Sometimes our circumstances make it difficult to believe we can live a full, meaningful, and thriving life.
We might live with the assumption that life is meant to be a cumbersome journey and we just have to get through it the best we can. At times this might feel like a reality, but as we meet lower-order needs these will cease to motivate us, and we can begin to direct attention to greater aspirations.
With a background in psychology, I was always taught to focus on illness and dysfunction, and ask questions like, “What’s the problem and how can the problem be fixed or managed?“
Again, sometimes there are problems to be fixed and this is necessary, but this doesn’t mean we’re anywhere close to living an optimal and happy life.
The absence of illness doesn’t mean we are optimally healthy. We are living an optimal life, when we are physically, emotionally, mentally, and spiritually healthy, and are flourishing in our emotions and relationships. People have a need for growth and fulfillment and if we can enhance certain areas of our life and increase our personal functioning we are on our way to optimal living.
1. Focusing on strengths and talents
Examining our strengths and virtues is a wonderful way to make strides toward living more fully. As we uncover our strengths and incorporate these in daily life we will experience more fulfillment and gratification. Using our strengths and talents for something greater than ourselves can offer great meaning. We can become more absorbed in what we do whether it is work, relationships, or leisure, and can begin to see true excellence in our performance.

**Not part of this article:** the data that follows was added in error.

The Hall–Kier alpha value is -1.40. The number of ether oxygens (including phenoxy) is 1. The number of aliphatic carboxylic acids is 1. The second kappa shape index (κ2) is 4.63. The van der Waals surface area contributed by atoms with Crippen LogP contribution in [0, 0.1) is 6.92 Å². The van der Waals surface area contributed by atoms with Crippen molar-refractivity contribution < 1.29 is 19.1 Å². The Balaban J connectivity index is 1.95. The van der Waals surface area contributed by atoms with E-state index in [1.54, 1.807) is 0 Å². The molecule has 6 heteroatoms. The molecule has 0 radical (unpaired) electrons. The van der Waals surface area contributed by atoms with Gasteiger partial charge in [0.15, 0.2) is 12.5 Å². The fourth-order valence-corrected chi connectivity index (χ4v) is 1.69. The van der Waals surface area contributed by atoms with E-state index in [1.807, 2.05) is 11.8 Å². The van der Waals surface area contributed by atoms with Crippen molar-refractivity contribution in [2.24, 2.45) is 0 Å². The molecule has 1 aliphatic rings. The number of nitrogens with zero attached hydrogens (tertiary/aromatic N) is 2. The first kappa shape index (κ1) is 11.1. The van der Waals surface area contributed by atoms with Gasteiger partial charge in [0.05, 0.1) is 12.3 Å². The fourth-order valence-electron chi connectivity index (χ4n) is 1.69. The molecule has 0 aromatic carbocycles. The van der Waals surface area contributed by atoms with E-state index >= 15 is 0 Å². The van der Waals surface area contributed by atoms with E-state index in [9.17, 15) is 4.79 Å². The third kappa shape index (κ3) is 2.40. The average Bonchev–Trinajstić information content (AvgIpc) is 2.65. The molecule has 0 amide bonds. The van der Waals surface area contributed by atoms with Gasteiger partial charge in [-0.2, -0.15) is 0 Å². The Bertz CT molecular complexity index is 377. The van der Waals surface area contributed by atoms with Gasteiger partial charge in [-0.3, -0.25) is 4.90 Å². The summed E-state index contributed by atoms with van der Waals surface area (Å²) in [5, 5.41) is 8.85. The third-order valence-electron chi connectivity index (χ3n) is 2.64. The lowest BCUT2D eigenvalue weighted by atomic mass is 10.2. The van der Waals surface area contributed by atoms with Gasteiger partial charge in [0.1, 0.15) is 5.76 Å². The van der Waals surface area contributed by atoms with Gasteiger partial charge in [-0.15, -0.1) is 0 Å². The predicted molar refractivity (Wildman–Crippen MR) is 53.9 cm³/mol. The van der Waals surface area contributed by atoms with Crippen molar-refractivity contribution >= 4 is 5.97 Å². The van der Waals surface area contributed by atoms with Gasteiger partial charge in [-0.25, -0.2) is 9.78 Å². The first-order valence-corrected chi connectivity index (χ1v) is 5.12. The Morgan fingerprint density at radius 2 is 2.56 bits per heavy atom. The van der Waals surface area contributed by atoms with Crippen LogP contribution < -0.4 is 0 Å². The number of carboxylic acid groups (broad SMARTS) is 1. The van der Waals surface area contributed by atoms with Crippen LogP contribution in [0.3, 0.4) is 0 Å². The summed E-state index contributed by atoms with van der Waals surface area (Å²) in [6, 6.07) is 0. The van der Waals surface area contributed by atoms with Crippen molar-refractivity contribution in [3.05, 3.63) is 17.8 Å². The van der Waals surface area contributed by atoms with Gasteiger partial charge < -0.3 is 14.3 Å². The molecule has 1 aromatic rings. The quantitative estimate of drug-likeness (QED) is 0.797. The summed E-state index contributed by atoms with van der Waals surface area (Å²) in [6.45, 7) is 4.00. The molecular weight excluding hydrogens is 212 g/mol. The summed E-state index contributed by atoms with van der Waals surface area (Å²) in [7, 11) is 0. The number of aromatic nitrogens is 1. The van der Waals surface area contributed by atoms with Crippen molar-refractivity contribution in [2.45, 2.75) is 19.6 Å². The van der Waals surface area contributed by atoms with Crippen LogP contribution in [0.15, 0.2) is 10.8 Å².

2. Healthy living
This is the most difficult area for me; however I know it’s likely one of the most important, as it impacts many of the others. Healthy living includes getting enough sleep, exercising, and being selective about what we eat, drink, and consume into our body. Society can set us up to disregard this area from the fast pace of daily life and a focus on “success” despite our health.
3. Emotional peace
Learning to deal with our emotions is obviously crucial for experiencing greater happiness. Fortunately, we can learn to generate more positive emotions, and deal with negativity when it emerges. This can come from healing our past through forgiveness and working through toxic emotions like shame and guilt. It comes from experiencing more positivity in the present like joy, courage, and gratification, and more positive emotions about the future, such as hope, optimism, and faith. Managing emotions takes practice, and fortunately there are exercises to help us increase positivity and manage negativity.
One of the most fulfilling activities I employ in my life to live more optimally is to engage in constant learning. Having a curiosity and interest for learning new things gives me motivation and inspiration. It energizes me and helps spark creativity and innovation in my life. I love the quote by Socrates, “…all I know is that I know nothing.” It reminds me that there is so much to learn and confront in this world. Everyday offers a new opportunity for growth.